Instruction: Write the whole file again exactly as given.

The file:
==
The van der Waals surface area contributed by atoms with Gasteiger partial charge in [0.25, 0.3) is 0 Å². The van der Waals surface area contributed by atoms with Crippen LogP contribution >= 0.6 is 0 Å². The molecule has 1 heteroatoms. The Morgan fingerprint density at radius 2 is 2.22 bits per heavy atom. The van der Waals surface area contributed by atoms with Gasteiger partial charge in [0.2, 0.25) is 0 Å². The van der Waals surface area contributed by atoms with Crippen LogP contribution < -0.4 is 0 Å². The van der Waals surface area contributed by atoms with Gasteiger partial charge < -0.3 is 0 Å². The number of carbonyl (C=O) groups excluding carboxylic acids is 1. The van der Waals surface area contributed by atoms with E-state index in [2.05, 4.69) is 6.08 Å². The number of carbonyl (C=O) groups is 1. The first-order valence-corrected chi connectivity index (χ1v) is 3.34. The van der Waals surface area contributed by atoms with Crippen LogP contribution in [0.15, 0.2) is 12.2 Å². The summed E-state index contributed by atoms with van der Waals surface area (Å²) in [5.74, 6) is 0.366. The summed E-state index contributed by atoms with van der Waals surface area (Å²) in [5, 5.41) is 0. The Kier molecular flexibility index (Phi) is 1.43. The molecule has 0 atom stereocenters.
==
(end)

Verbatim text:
The van der Waals surface area contributed by atoms with Gasteiger partial charge in [0.25, 0.3) is 0 Å². The van der Waals surface area contributed by atoms with Crippen LogP contribution >= 0.6 is 0 Å². The molecule has 1 heteroatoms. The Morgan fingerprint density at radius 2 is 2.22 bits per heavy atom. The van der Waals surface area contributed by atoms with Gasteiger partial charge in [0.2, 0.25) is 0 Å². The van der Waals surface area contributed by atoms with Crippen LogP contribution < -0.4 is 0 Å². The van der Waals surface area contributed by atoms with Gasteiger partial charge < -0.3 is 0 Å². The number of carbonyl (C=O) groups excluding carboxylic acids is 1. The van der Waals surface area contributed by atoms with E-state index in [2.05, 4.69) is 6.08 Å². The number of carbonyl (C=O) groups is 1. The first-order valence-corrected chi connectivity index (χ1v) is 3.34. The van der Waals surface area contributed by atoms with Crippen LogP contribution in [0.15, 0.2) is 12.2 Å². The summed E-state index contributed by atoms with van der Waals surface area (Å²) in [5.74, 6) is 0.366. The summed E-state index contributed by atoms with van der Waals surface area (Å²) in [5, 5.41) is 0. The Kier molecular flexibility index (Phi) is 1.43. The molecule has 0 atom stereocenters.